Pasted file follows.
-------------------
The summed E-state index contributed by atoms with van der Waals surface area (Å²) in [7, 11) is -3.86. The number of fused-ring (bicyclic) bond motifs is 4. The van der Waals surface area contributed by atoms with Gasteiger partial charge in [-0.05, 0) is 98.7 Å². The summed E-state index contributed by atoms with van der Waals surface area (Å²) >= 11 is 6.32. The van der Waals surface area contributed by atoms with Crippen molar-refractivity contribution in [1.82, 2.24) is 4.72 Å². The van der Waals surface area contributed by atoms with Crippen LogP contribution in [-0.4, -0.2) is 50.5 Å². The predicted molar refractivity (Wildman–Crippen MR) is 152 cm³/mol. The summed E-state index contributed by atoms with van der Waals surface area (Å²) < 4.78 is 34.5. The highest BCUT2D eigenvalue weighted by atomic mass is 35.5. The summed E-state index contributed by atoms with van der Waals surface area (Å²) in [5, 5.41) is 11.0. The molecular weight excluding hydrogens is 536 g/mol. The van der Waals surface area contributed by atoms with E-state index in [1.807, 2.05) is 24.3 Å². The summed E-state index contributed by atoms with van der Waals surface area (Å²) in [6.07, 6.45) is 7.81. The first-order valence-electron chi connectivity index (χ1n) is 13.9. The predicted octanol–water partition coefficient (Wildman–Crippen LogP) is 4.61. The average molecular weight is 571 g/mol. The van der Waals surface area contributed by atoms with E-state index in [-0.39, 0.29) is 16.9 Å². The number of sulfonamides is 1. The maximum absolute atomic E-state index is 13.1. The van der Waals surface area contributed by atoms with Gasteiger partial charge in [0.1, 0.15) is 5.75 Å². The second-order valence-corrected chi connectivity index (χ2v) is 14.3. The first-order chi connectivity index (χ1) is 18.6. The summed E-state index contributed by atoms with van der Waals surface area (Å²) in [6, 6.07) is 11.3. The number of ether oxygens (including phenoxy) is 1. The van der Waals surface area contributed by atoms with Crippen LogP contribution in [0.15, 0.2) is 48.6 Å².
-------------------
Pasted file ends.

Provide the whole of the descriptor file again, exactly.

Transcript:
The summed E-state index contributed by atoms with van der Waals surface area (Å²) in [7, 11) is -3.86. The number of fused-ring (bicyclic) bond motifs is 4. The van der Waals surface area contributed by atoms with Gasteiger partial charge in [-0.05, 0) is 98.7 Å². The summed E-state index contributed by atoms with van der Waals surface area (Å²) >= 11 is 6.32. The van der Waals surface area contributed by atoms with Crippen molar-refractivity contribution in [1.82, 2.24) is 4.72 Å². The van der Waals surface area contributed by atoms with Crippen LogP contribution in [-0.4, -0.2) is 50.5 Å². The predicted molar refractivity (Wildman–Crippen MR) is 152 cm³/mol. The summed E-state index contributed by atoms with van der Waals surface area (Å²) < 4.78 is 34.5. The highest BCUT2D eigenvalue weighted by atomic mass is 35.5. The summed E-state index contributed by atoms with van der Waals surface area (Å²) in [5, 5.41) is 11.0. The molecular weight excluding hydrogens is 536 g/mol. The van der Waals surface area contributed by atoms with E-state index in [1.807, 2.05) is 24.3 Å². The summed E-state index contributed by atoms with van der Waals surface area (Å²) in [6.07, 6.45) is 7.81. The first-order valence-electron chi connectivity index (χ1n) is 13.9. The predicted octanol–water partition coefficient (Wildman–Crippen LogP) is 4.61. The average molecular weight is 571 g/mol. The van der Waals surface area contributed by atoms with E-state index in [-0.39, 0.29) is 16.9 Å². The number of sulfonamides is 1. The maximum absolute atomic E-state index is 13.1. The van der Waals surface area contributed by atoms with Gasteiger partial charge in [0.1, 0.15) is 5.75 Å². The second-order valence-corrected chi connectivity index (χ2v) is 14.3. The first-order chi connectivity index (χ1) is 18.6. The summed E-state index contributed by atoms with van der Waals surface area (Å²) in [6, 6.07) is 11.3. The number of ether oxygens (including phenoxy) is 1. The van der Waals surface area contributed by atoms with Crippen LogP contribution in [0.15, 0.2) is 48.6 Å².